It was also terrifying. I have lived nearly 30 years on the eastern side of the Mississippi, and I have been camping there many, many times. I know which types of plants to avoid, which types of snakes and spiders I need to worry about, and how likely it is that I will encounter a dangerous wild animal - on the eastern side of the Mississippi. Put me in the desert, and I am completely useless.
Are there rattlesnakes here? Scorpions? Other poisonous small creatures? Poisonous plants?....Coyotes?
As we crawled into our sleeping bags for the night, I said, "I think we should bring our shoes inside the tent tonight. In case there are coyotes."
Which freaked out Cole, who spent the next hour insisting, "There's something out there, Mom. I hear footsteps. Something is bumping into my head. What's out there, Mom?"
But he also said, looking up through the tent at the night sky, "I have never seen so many constellations in my life."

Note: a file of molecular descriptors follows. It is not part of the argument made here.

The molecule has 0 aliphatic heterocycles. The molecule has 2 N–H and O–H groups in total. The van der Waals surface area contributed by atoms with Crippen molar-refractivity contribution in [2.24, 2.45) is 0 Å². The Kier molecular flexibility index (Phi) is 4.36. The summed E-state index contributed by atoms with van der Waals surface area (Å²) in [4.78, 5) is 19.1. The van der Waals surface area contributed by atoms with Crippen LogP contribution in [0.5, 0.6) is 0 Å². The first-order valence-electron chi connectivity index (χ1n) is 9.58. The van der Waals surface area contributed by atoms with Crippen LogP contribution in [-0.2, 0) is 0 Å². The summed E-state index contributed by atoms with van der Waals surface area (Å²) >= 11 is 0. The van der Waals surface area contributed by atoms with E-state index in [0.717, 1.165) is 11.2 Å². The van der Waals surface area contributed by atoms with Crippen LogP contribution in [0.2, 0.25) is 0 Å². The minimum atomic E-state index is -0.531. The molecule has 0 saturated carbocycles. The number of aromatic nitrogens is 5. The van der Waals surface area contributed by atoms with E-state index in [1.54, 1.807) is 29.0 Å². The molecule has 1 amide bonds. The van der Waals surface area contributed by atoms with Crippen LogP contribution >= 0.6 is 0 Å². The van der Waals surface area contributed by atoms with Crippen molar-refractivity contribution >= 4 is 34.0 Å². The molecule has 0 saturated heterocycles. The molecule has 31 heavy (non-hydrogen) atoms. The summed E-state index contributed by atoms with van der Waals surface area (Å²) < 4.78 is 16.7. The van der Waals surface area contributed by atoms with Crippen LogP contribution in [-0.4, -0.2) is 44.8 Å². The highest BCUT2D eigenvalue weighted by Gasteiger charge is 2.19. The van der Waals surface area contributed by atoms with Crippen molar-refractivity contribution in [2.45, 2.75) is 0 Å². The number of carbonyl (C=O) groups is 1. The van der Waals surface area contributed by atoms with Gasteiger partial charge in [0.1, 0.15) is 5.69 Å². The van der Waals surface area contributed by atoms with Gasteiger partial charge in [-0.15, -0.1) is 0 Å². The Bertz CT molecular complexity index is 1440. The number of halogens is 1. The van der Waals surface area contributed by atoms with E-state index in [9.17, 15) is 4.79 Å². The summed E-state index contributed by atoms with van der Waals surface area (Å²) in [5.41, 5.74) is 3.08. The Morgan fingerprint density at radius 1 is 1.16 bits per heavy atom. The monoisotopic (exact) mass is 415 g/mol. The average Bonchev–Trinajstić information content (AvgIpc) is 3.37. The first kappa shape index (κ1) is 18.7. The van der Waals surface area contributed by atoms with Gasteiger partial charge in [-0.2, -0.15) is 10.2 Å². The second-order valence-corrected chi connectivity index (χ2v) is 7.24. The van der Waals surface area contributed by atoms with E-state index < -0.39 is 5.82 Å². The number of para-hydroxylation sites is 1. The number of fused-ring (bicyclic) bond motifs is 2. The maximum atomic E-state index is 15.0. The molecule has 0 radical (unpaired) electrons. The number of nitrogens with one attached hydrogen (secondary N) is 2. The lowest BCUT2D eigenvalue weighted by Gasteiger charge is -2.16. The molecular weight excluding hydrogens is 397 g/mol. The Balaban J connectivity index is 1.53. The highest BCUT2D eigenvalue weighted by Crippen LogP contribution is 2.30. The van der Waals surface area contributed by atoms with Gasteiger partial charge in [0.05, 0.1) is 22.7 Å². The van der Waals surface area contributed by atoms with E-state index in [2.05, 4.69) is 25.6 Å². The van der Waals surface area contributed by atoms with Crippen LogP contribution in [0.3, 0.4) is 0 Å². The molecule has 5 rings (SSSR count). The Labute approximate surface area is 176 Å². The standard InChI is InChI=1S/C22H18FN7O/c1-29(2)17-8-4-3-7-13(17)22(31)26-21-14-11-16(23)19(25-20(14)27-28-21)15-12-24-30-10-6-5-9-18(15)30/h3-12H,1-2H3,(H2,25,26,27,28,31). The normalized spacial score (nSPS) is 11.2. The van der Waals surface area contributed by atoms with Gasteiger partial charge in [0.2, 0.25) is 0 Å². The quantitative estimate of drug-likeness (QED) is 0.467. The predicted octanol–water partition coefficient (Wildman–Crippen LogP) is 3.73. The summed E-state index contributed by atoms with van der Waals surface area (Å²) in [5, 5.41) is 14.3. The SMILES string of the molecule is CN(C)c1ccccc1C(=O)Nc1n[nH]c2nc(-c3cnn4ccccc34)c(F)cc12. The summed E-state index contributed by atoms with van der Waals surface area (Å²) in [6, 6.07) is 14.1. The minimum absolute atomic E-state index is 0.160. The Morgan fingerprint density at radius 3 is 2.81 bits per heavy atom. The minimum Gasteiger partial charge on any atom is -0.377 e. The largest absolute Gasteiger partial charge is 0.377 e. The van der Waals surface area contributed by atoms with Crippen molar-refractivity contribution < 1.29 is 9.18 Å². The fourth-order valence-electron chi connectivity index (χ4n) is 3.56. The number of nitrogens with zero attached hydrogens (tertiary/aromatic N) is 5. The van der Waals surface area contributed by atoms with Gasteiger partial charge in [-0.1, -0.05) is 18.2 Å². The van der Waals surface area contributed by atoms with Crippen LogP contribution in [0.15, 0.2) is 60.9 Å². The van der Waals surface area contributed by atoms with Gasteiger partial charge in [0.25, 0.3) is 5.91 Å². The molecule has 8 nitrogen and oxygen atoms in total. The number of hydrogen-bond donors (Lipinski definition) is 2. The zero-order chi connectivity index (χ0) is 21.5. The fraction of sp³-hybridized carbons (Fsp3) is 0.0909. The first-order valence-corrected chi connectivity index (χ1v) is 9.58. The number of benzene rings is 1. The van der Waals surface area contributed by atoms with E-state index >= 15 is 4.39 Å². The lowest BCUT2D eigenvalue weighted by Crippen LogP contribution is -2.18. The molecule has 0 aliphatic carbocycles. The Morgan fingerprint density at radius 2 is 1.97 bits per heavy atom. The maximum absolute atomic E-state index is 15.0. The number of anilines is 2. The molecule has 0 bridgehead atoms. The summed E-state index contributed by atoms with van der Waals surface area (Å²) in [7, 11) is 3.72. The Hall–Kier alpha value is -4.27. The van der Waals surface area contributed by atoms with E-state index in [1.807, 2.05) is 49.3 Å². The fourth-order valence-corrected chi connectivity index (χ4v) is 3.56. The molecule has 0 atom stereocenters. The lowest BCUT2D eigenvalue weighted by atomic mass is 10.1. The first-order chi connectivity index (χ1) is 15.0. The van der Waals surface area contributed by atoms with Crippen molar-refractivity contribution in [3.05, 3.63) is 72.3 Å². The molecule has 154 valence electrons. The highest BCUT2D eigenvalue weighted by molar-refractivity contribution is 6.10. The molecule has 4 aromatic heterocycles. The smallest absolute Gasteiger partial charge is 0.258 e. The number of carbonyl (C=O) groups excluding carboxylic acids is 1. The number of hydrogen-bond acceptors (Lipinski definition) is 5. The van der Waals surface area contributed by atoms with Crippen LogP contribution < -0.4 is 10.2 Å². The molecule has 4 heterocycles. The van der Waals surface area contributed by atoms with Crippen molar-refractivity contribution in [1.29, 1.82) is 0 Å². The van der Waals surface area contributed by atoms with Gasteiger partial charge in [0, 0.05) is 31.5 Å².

Carlsbad Cavern was just another cave (I grew up in Kentucky; I have seen a lot of caves), but one cool thing is their Bat Flight program. According to Ranger Jeff, approximately 350,000 bats live in the cave, and they all fly out of the cave like a swarm of giant mosquitoes around sunset every night.
We spent a second night in New Mexico in a tiny town called Cloudcroft, the highest point in Lincoln National Forest. First of all, it's weird that there is a beautiful, pine-covered forest in the middle of the New Mexico desert. Second of all, I chose that campground because I was worried we would be too hot camping in New Mexico in July, and the Internets promised that Cloudcroft would be cool. But the plan backfired as the nighttime temps dropped to the low 60s, and Eli, who doesn't have a sleeping bag, froze.
By the time we left our next destination, White Sands National Monument, we were exhausted and covered in sand. None of the campgrounds we'd been staying at had showers, so to avoid one more dirty, sleepless night, we decided to get a hotel room in Tucson. Our last night before reaching Josh's house in San Diego, ending our coast to coast drive.